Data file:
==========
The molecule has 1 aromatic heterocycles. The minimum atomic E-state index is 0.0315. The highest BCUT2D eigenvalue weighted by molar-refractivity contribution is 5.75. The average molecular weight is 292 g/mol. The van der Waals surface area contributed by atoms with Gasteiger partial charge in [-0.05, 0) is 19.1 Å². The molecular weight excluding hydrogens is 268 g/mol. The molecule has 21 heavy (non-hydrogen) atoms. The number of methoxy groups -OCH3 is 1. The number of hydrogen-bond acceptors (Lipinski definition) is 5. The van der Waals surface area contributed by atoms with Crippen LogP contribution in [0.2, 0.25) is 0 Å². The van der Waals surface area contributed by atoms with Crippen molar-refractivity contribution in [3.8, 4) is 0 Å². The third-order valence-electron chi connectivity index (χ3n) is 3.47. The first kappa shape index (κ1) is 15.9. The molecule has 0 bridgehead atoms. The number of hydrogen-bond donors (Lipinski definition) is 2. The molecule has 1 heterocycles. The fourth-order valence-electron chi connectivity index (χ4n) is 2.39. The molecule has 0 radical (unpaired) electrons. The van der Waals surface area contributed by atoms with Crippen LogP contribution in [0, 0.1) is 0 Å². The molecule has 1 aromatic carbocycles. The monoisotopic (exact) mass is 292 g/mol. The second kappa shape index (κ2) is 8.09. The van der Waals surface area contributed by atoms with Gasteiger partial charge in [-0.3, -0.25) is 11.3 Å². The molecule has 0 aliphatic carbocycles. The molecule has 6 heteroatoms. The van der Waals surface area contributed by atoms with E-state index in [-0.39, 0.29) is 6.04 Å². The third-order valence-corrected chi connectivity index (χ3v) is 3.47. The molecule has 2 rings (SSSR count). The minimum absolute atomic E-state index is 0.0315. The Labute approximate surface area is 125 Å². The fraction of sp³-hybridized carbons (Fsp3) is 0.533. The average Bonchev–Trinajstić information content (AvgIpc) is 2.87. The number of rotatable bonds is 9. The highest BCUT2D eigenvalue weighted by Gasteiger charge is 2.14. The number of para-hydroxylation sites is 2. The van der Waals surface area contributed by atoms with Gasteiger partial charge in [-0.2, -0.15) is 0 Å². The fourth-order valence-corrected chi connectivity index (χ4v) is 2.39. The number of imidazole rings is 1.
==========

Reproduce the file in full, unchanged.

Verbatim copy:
The molecule has 1 aromatic heterocycles. The minimum atomic E-state index is 0.0315. The highest BCUT2D eigenvalue weighted by molar-refractivity contribution is 5.75. The average molecular weight is 292 g/mol. The van der Waals surface area contributed by atoms with Gasteiger partial charge in [-0.05, 0) is 19.1 Å². The molecular weight excluding hydrogens is 268 g/mol. The molecule has 21 heavy (non-hydrogen) atoms. The number of methoxy groups -OCH3 is 1. The number of hydrogen-bond acceptors (Lipinski definition) is 5. The van der Waals surface area contributed by atoms with Crippen LogP contribution in [0.2, 0.25) is 0 Å². The van der Waals surface area contributed by atoms with Crippen molar-refractivity contribution in [3.8, 4) is 0 Å². The third-order valence-electron chi connectivity index (χ3n) is 3.47. The first kappa shape index (κ1) is 15.9. The molecule has 0 bridgehead atoms. The number of hydrogen-bond donors (Lipinski definition) is 2. The molecule has 1 heterocycles. The fourth-order valence-electron chi connectivity index (χ4n) is 2.39. The molecule has 0 radical (unpaired) electrons. The van der Waals surface area contributed by atoms with Crippen LogP contribution in [0, 0.1) is 0 Å². The molecule has 1 aromatic carbocycles. The monoisotopic (exact) mass is 292 g/mol. The second kappa shape index (κ2) is 8.09. The van der Waals surface area contributed by atoms with Gasteiger partial charge in [-0.3, -0.25) is 11.3 Å². The molecule has 0 aliphatic carbocycles. The molecule has 6 heteroatoms. The van der Waals surface area contributed by atoms with E-state index in [-0.39, 0.29) is 6.04 Å². The third-order valence-corrected chi connectivity index (χ3v) is 3.47. The molecule has 2 rings (SSSR count). The minimum absolute atomic E-state index is 0.0315. The Labute approximate surface area is 125 Å². The fraction of sp³-hybridized carbons (Fsp3) is 0.533. The average Bonchev–Trinajstić information content (AvgIpc) is 2.87. The number of rotatable bonds is 9. The highest BCUT2D eigenvalue weighted by Gasteiger charge is 2.14. The number of para-hydroxylation sites is 2. The van der Waals surface area contributed by atoms with Gasteiger partial charge in [-0.2, -0.15) is 0 Å². The fourth-order valence-corrected chi connectivity index (χ4v) is 2.39. The number of imidazole rings is 1.